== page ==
Who We Are:

We are women, we are wives, we are mothers, and we are open to life. This is our way of standing by one another, learning from each other, and leaning on Christ our Savior.

Feb 28, 2012

On Being Happy

Thanks to my great friend Kristi, I learned about this book EVERY mom should read. 

The Ten Habits of Happy Mothers: Reclaiming Our Passion, Purpose, and Sanity by Dr. Meg Meeker. She is a Catholic Pediatrician and Mother.

I read the Introduction and was hooked:

As a Pediatrician of twenty-five years and a mother for twenty-six, I have listened to a whole lot of mothers. And I think that I have come to understand some fundamental truths about us. At least, some things that I think are true. First, we are a group that wants desperately to be good at what we do. We want to be good to our friends and husbands and we want to be great to our kids. We love intensely and we work hard. But we have a problem. In the past fifty years, we have been given an overwhelming number of opportunities. We can be whoever we want to be and our hard work will usually be rewarded. This is good. But in the midst of the onslaught of opportunity in our lives, we have become confused, and some of us have been a bit obsessed. We stress over  how well we are parenting and if we are taking full advantage of other opportunities. We wonder if we should work outside the home (of course, some of us don't wonder, because we have to). Others wonder whether we are working too much or too little. And there is so much more. We worry about whether our kids are giving enough opportunities, whether their friends like them, or whether they are being bullied at school or at day care. But mostly, we worry about what we can do for our kids in order to make their lives better. We do this because we really want to be good at mothering. We want to get it right, just as we want to get our jobs right.

       This need - to get parenting right - has become an obsession for many of us. It consumes our thinking, our energy, and our time. let me be clear: Striving to be a great mom is a  noble goal, and as a pediatrician, i applaud those who choose it. But that;s not what I'm referring to. I'm talking about a full blown obsession with getting mothering right. And it is taking many of us down.
Over twenty-five years I have seen us move from worrying about which school to send a daughter to to which band to hire for her high school graduation  party. I see mothers work two jobs in order to afford piano lessons for Susie and guitar lessons for Mike. I have watched mothers scream at teachers who gave their kids C o a paper when just a short time ago, we would have let that child rewrite his paper to get a better grade or told him to work harder on the next  paper. W are tired. we never feel that we're doing a good enough job at almost anything we do; not because we;re not good at things, but because we are trying to do too much, too well. We have become competitors. We have learned over the past twenty-five years to compete with ourselves. the problem is, none of us feels as though we're winning.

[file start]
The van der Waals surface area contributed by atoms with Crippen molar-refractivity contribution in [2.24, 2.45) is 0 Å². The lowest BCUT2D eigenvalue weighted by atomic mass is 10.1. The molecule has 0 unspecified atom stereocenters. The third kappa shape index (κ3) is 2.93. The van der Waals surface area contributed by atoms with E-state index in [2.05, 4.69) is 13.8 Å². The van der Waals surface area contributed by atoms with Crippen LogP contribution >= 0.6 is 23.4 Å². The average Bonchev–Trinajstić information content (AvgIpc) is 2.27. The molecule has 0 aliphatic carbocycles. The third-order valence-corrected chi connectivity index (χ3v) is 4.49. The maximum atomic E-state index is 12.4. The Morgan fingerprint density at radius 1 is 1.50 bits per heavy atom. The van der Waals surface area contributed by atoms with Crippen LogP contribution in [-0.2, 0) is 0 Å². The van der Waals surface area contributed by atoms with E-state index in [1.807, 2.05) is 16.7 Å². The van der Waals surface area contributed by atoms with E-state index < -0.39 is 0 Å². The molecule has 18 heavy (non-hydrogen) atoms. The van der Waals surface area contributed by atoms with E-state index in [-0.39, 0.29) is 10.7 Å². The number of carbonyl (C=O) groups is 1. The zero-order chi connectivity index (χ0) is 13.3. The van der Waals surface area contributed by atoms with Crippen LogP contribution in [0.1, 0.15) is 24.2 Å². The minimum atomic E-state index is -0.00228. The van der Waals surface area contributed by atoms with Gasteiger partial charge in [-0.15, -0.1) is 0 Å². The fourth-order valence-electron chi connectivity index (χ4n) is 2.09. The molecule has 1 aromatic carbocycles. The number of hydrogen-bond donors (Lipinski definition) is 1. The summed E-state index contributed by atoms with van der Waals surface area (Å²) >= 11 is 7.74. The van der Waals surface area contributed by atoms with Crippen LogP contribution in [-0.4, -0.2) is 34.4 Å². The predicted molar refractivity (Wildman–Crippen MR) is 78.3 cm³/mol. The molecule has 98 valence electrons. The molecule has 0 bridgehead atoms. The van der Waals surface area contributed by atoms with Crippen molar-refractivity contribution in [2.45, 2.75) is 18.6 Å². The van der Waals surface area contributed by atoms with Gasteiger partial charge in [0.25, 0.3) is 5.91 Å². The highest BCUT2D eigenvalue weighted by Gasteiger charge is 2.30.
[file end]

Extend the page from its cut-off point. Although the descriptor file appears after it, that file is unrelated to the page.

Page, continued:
In short, we've gone off the deep end. Don't take this personally; we're all in the same boat. Employed, at home, adoptive, biologic, wealthy, poor, young,and older mothers - we're all in this together. We have arrived at a similar place. So, we have a lot of company in one another. That's the good news.

       Here's the rest of the good news. We can make some simple changes that will bring us back from the edge (or pull us back on top of the cliff if we've fallen of completely) and brings some fun and sanity into our lives. We can love being moms again. We can sit. We can laugh with our kids. We can stop running around, acting like crazy people. We can love life and enjoy our wonderful kids. In the  following pages, you w ill find real mothers whose lives illustrate our collective plight, and you will find many mothers who have moved over to the positive side. They are getting this mothering thing right. No, they aren't better mothers, but they are enjoying being mothers more. This is not a book about being a better mother, because there are plenty of books on that. This is a book for you, and only you, to help you become a happier mother.

      Freeing ourselves from some of the craziness that we have adopted means changing some habits. This is hard, but we can do it because we are mothers and doing hard things is what we are good at. If we can endure pushing an eight-pound watermelon through an eight-inch opening we can do just about anything that we put our minds  to. Anything.

I'm almost done with it and I've really appreciated both it's practicality and the common sense wisdom it offers.

So if you aren't doing anything this Lent or if you are...take 10 minutes a day (in place of facebook or tv time ;) and start BEING happier!

oh..and she has also written several other great books such as:


  1. Oh my goodness! I "read" this book this last summer (read as in listened to on tape while cooking...) and fell in love. Such practical advice for mothers today. I recommend it all the time!

  2. So glad you love it, Maria! I hope every Mama can read this!


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